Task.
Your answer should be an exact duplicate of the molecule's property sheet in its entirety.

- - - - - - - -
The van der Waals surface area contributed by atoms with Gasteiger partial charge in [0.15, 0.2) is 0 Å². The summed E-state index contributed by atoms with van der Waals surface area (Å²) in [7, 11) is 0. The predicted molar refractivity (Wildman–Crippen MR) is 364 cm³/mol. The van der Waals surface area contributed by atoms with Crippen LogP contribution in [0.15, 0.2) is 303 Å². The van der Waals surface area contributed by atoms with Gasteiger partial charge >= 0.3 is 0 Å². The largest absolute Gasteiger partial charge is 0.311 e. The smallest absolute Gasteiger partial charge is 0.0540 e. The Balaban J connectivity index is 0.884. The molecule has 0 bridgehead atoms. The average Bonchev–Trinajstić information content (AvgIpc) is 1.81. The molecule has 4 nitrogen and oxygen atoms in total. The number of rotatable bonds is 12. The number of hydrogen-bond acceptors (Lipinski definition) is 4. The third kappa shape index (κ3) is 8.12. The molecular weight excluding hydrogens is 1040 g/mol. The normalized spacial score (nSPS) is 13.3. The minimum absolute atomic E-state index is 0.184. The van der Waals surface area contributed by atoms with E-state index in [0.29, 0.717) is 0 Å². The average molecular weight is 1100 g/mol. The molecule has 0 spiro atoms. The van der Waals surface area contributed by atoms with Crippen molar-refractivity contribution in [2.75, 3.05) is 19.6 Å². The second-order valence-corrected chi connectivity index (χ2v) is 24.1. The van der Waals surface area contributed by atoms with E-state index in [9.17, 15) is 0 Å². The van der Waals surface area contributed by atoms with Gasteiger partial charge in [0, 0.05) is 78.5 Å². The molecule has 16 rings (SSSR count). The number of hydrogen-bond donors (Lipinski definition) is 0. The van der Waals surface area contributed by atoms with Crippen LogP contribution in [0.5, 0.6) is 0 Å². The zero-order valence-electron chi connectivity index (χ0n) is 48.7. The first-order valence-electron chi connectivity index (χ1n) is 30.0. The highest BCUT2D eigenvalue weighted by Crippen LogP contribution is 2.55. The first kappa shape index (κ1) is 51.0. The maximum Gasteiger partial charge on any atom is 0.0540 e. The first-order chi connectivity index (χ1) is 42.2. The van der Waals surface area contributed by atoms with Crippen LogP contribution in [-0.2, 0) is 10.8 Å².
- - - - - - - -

The van der Waals surface area contributed by atoms with Gasteiger partial charge in [0.15, 0.2) is 0 Å². The summed E-state index contributed by atoms with van der Waals surface area (Å²) in [7, 11) is 0. The predicted molar refractivity (Wildman–Crippen MR) is 364 cm³/mol. The van der Waals surface area contributed by atoms with Crippen LogP contribution in [0.15, 0.2) is 303 Å². The van der Waals surface area contributed by atoms with Gasteiger partial charge >= 0.3 is 0 Å². The largest absolute Gasteiger partial charge is 0.311 e. The smallest absolute Gasteiger partial charge is 0.0540 e. The Balaban J connectivity index is 0.884. The molecule has 0 bridgehead atoms. The average Bonchev–Trinajstić information content (AvgIpc) is 1.81. The molecule has 4 nitrogen and oxygen atoms in total. The number of rotatable bonds is 12. The number of hydrogen-bond acceptors (Lipinski definition) is 4. The third kappa shape index (κ3) is 8.12. The molecular weight excluding hydrogens is 1040 g/mol. The normalized spacial score (nSPS) is 13.3. The minimum absolute atomic E-state index is 0.184. The van der Waals surface area contributed by atoms with E-state index in [0.29, 0.717) is 0 Å². The average molecular weight is 1100 g/mol. The molecule has 0 spiro atoms. The van der Waals surface area contributed by atoms with Crippen molar-refractivity contribution in [2.75, 3.05) is 19.6 Å². The second-order valence-corrected chi connectivity index (χ2v) is 24.1. The van der Waals surface area contributed by atoms with E-state index in [9.17, 15) is 0 Å². The van der Waals surface area contributed by atoms with Gasteiger partial charge in [0, 0.05) is 78.5 Å². The molecule has 16 rings (SSSR count). The number of hydrogen-bond donors (Lipinski definition) is 0. The van der Waals surface area contributed by atoms with Crippen LogP contribution in [0.5, 0.6) is 0 Å². The zero-order valence-electron chi connectivity index (χ0n) is 48.7. The first-order valence-electron chi connectivity index (χ1n) is 30.0. The highest BCUT2D eigenvalue weighted by Crippen LogP contribution is 2.55. The first kappa shape index (κ1) is 51.0. The maximum Gasteiger partial charge on any atom is 0.0540 e. The first-order chi connectivity index (χ1) is 42.2. The van der Waals surface area contributed by atoms with Crippen LogP contribution in [-0.2, 0) is 10.8 Å².